CHARLESTON, W.Va. -- Mary Coyne, an area real estate agent, has received dozens of letters in recent weeks asking for contributions to help cancer victims, children and veterans. She worries they may be a scam.The "Children's Cancer Dream Network" mailed Coyne a typical solicitation dated July 9, 2013, with a return address of PO Box 229019 in St. Louis.Titled "Award Request Notice," the letter told Coyne she would become eligible to receive $7,167 after she returned the notice. The Children's Cancer Dream Network also asks for a charitable gift to help "children battling cancer," but points out that no donation is required to remain eligible for the $7,167 award.Coyne also received many similar letters, all soliciting optional donations:* The Children's Cancer Assistance Fund promised her the possibility of winning $7,152 if she returned that letter to PO Box 229018 in St. Louis.* The Children's Sunshine Network promised a chance to win $6,714.33 if Coyne returned that letter to PO Box 229010 in St. Louis.* The Veterans Relief Network promised her the chance to win $7,588.55 if she responded to PO Box 229013 in St. Louis."From the letters I have received, I think they have 10 or 15 related entities," Coyne said. "This has to be a scam. These letters are going out to people that might not be aware. They think they are going to give some money to help people in need.
"When I gave my first $10, I didn't expect to get anything out of it," she said. "Then I received all these letters from different groups, with almost exactly the same address."The National Cancer Assistance Foundation, based in Sarasota, Fla., operates some of the agencies that have sent notices to Coyle, including the Children's Cancer Dream Network, the Children's Cancer Assistance Fund and the Breast Cancer Assistance Fund.The foundation's president is Paul DeBonis, who did not return a phone call to his office in Lakewood Ranch, Fla., last week.DeBonis used to work with Precision Performance Marketing, a group that was the focus of a Better Business Bureau report in 2011. That report, from the BBB's St. Louis office, was titled "Consumers Should Think Twice About Donating to 7 Charities Tied to St. Louis Area Sweepstakes Firm."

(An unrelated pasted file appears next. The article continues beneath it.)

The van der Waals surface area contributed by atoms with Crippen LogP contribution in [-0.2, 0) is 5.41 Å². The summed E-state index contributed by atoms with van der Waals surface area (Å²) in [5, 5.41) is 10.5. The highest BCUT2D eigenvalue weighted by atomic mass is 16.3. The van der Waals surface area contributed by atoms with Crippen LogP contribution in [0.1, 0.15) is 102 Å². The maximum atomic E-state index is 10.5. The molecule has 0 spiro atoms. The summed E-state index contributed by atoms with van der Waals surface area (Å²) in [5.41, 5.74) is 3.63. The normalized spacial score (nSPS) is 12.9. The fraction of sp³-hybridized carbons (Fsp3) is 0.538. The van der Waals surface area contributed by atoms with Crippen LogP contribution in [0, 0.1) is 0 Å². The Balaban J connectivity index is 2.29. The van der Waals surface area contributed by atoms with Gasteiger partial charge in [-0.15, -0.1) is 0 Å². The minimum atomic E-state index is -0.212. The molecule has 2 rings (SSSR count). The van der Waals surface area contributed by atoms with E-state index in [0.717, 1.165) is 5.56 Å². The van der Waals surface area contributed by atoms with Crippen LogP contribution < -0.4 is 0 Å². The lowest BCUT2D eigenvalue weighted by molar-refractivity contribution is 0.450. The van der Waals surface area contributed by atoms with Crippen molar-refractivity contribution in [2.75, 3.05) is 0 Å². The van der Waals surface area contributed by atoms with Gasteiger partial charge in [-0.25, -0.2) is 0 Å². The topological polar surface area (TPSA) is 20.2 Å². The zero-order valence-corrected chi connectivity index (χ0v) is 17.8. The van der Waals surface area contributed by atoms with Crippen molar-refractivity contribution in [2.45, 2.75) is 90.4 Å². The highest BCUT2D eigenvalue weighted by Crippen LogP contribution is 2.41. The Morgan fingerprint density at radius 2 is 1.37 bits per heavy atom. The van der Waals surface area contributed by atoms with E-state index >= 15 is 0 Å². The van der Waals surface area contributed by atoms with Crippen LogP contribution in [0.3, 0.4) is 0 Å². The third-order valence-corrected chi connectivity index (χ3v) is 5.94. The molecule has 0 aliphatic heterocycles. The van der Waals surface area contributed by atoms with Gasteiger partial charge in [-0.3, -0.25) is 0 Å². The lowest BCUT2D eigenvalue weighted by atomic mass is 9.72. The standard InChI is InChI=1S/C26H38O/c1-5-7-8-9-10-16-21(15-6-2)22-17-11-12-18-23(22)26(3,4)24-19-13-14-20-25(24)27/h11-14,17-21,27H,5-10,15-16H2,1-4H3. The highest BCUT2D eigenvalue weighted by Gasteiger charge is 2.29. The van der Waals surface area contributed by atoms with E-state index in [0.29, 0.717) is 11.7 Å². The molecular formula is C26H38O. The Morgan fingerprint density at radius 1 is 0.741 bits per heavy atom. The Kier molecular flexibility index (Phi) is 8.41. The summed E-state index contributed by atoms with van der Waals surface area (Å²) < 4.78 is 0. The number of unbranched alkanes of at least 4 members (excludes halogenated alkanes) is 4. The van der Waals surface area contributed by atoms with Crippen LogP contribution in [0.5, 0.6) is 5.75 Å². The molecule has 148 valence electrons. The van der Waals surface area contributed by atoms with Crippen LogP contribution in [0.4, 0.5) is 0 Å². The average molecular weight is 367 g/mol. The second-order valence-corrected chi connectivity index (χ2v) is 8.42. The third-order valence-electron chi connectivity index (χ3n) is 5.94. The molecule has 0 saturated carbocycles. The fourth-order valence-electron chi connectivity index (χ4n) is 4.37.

Other groups in the Precision Performance network, the BBB reported, included the Autism Spectrum Disorder Foundation, Children With Hair Loss and Child Watch of North America.Sweepstakes mailings sent by Precision Performance on behalf of the National Cancer Assistance Foundation raised $817,000, according to the group's 2010 Internal Revenue Service filing. But just $24,000 -- 3 cents for each dollar raised -- actually went into charitable work, according to a report prepared by Bill Smith, an investigator for the BBB.Judy Strawderman, administrator of the BBB office in Charleston, said that sweepstakes solicitations are "not an uncommon practice. But it is one the BBB certainly doesn't endorse.
"We encourage anybody who is looking to give money to any kind of charity to check its funding to see how much of the money it donates to the actual cause," Strawderman said.She said groups that use a lottery or sweepstakes system "make people think they are going to win something. People react and give money. It is about the lowest of the low." People interested in checking out the legitimacy of a charity can visit:* http://canton.bbb.org/Find-Business-Reviews
shows whether or not a charity is endorsed by the Better Business Bureau.* http://apps.sos.wv.gov/business/charities/index.aspx
, operated by Secretary of State Natalie Tennant, provides detailed information about most charities that solicit funds in West Virginia.* http://www.guidestar.org
provided the annual Form 990 that every tax-exempt charitable group must file with the Internal Revenue Service. These forms contain detailed information about fund-raising and expenditures.
Strawderman said, "There are a lot of charities where administrative and fundraising costs outweigh services actually going to the people."They typically involve charities for small kids and cancer victims. In the near future, I think we will see a spike in groups doing things to help veterans, including PTSD [post-traumatic stress disorder], traumatic brain injuries and issues from multiple deployments."West Virginians are very prone to giving to those people. But if they discover that only pennies on their dollars actually go to help veterans, that would be frustrating at best. We will have to keep an eye out for this in the future," Strawderman said.Reach Paul J. Nyden at email@example.com or 304-348-5164.